The individual animal prevalence was much lower than in The Netherlands where recent data [Reference Roest5] indicated a seroprevalence of 2·4% in sheep (n = 12363 samples) and 7·9% in goats (n = 3409). These seroprevalence figures reflect the period before and during the early stages of the epidemic, and were lower than recent ELISA prevalence figures reported in other European countries (11·7% in Spain and 8·7% in Germany for sheep; 32·0% in France and 8·7% in Spain for goats) [9]. However, during the outbreak in The Netherlands prevalence rose to 14·8% in sheep and 29·0% in goats [Reference Van den Brom18]. In the present study, individual animal seroprevalence in goats (0·8%) was lower than sheep (0·9%), which is the opposite of the situation in The Netherlands. The seroprevalence detected in sheep and goats was much lower than that recorded in cattle in England and Wales by Paiba and others [Reference Paiba6] or in cattle and sheep in Northern Ireland [Reference McCaughey4].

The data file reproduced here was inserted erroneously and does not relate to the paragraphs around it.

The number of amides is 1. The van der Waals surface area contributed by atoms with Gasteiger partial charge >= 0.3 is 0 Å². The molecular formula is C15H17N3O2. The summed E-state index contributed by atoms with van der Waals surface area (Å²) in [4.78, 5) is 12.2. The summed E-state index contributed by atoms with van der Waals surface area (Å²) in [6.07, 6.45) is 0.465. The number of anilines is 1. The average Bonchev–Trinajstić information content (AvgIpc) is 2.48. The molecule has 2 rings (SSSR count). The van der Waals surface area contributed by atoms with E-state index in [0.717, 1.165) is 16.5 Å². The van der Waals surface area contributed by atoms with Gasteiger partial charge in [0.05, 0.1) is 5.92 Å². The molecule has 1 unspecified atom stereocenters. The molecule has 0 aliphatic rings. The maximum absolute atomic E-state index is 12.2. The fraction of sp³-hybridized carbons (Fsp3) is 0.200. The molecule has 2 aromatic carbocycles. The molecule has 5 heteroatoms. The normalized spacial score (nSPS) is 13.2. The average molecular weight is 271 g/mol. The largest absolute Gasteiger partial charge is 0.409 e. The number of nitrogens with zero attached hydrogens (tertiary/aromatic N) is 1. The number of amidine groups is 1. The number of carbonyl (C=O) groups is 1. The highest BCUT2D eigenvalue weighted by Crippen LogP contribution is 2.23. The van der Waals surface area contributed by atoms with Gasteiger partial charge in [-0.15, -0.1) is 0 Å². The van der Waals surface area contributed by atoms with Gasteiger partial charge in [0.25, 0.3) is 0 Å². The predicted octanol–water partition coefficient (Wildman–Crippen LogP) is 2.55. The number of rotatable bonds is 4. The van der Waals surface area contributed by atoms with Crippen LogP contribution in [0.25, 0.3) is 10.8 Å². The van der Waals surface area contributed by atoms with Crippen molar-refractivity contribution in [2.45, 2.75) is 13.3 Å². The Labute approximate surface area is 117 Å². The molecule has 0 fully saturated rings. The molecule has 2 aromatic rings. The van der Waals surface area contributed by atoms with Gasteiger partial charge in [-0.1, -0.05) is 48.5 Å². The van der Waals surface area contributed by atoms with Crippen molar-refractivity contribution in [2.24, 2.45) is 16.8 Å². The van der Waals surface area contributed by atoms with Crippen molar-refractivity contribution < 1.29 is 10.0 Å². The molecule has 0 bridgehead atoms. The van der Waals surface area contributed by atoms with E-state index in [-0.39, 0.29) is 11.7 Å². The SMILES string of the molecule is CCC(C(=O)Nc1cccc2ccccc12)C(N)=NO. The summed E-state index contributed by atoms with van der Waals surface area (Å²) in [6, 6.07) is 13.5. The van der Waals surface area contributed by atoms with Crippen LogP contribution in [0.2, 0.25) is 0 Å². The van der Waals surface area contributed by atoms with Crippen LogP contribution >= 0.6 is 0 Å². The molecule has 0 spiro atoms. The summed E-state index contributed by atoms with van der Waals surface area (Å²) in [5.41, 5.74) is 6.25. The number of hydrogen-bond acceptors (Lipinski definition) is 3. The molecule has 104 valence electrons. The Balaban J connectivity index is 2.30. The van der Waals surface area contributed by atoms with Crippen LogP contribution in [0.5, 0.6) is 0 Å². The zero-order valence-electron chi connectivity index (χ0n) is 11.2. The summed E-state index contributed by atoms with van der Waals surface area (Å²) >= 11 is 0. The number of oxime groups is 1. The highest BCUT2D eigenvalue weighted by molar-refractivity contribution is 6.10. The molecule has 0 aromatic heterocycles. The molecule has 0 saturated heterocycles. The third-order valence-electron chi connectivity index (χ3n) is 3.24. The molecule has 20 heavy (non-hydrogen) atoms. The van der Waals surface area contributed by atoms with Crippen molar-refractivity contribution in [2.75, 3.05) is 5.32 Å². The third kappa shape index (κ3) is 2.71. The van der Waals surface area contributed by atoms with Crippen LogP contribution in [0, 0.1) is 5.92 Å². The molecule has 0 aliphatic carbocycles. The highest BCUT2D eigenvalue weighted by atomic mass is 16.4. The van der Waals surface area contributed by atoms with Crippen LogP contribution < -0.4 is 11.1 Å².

Increases in the total flock size and the number of breeding ewes in the flock were significantly associated with an increase in the likelihood of a sheep testing seropositive for C. burnetii. We would expect the total number of sheep and number of breeding ewes to be correlated with each other, and the fact that they were both similarly associated with the likelihood of being seropositive, increases our confidence in this result. Logically, large flocks might be expected to be more likely to have at least one infected animal by chance alone. However, large flocks are also arguably more likely to be infected than small flocks because they purchase a larger number of breeding replacements, possibly from a wider range of sources, thereby increasing the risk of introducing infection. Furthermore, testing of replacements is not routinely undertaken for C. burnetii because the infection is not considered to be of economic significance to producers.